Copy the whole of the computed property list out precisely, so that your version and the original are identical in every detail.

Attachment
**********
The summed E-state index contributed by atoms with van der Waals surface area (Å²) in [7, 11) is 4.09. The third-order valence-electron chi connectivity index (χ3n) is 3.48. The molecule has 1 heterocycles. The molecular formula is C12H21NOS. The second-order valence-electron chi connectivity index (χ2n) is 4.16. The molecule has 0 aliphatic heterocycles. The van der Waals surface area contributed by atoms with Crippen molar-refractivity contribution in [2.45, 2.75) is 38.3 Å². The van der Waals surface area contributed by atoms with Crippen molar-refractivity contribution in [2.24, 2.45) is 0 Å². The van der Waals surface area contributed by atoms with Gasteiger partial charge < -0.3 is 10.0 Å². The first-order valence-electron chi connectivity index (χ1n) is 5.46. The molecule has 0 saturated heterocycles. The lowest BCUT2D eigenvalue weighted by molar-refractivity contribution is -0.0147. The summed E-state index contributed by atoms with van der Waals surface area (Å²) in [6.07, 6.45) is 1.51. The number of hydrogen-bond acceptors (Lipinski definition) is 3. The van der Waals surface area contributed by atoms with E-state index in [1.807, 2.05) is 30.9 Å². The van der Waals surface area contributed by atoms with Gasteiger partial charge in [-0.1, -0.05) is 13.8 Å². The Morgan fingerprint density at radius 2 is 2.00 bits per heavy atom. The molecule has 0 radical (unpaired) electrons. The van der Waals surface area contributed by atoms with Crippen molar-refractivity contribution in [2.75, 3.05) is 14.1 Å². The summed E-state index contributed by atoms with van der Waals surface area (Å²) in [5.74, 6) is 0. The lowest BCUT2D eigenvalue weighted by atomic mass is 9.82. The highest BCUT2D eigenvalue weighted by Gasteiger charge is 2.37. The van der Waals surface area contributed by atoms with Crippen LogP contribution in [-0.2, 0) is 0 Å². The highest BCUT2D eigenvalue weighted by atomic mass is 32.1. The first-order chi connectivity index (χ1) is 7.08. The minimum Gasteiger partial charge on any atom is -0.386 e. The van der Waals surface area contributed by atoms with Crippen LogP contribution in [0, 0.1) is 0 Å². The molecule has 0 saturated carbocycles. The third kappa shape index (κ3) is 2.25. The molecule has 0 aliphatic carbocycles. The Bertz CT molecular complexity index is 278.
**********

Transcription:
The summed E-state index contributed by atoms with van der Waals surface area (Å²) in [7, 11) is 4.09. The third-order valence-electron chi connectivity index (χ3n) is 3.48. The molecule has 1 heterocycles. The molecular formula is C12H21NOS. The second-order valence-electron chi connectivity index (χ2n) is 4.16. The molecule has 0 aliphatic heterocycles. The van der Waals surface area contributed by atoms with Crippen molar-refractivity contribution in [2.45, 2.75) is 38.3 Å². The van der Waals surface area contributed by atoms with Crippen molar-refractivity contribution in [2.24, 2.45) is 0 Å². The van der Waals surface area contributed by atoms with Gasteiger partial charge < -0.3 is 10.0 Å². The first-order valence-electron chi connectivity index (χ1n) is 5.46. The molecule has 0 saturated heterocycles. The lowest BCUT2D eigenvalue weighted by molar-refractivity contribution is -0.0147. The summed E-state index contributed by atoms with van der Waals surface area (Å²) in [6.07, 6.45) is 1.51. The number of hydrogen-bond acceptors (Lipinski definition) is 3. The van der Waals surface area contributed by atoms with E-state index in [1.807, 2.05) is 30.9 Å². The van der Waals surface area contributed by atoms with Gasteiger partial charge in [-0.1, -0.05) is 13.8 Å². The Morgan fingerprint density at radius 2 is 2.00 bits per heavy atom. The molecule has 0 radical (unpaired) electrons. The van der Waals surface area contributed by atoms with Crippen molar-refractivity contribution in [2.75, 3.05) is 14.1 Å². The summed E-state index contributed by atoms with van der Waals surface area (Å²) in [5.74, 6) is 0. The lowest BCUT2D eigenvalue weighted by atomic mass is 9.82. The highest BCUT2D eigenvalue weighted by Gasteiger charge is 2.37. The van der Waals surface area contributed by atoms with Crippen LogP contribution in [-0.2, 0) is 0 Å². The highest BCUT2D eigenvalue weighted by atomic mass is 32.1. The first-order chi connectivity index (χ1) is 7.08. The minimum Gasteiger partial charge on any atom is -0.386 e. The van der Waals surface area contributed by atoms with Crippen LogP contribution in [0, 0.1) is 0 Å². The molecule has 0 saturated carbocycles. The third kappa shape index (κ3) is 2.25. The molecule has 0 aliphatic carbocycles. The Bertz CT molecular complexity index is 278.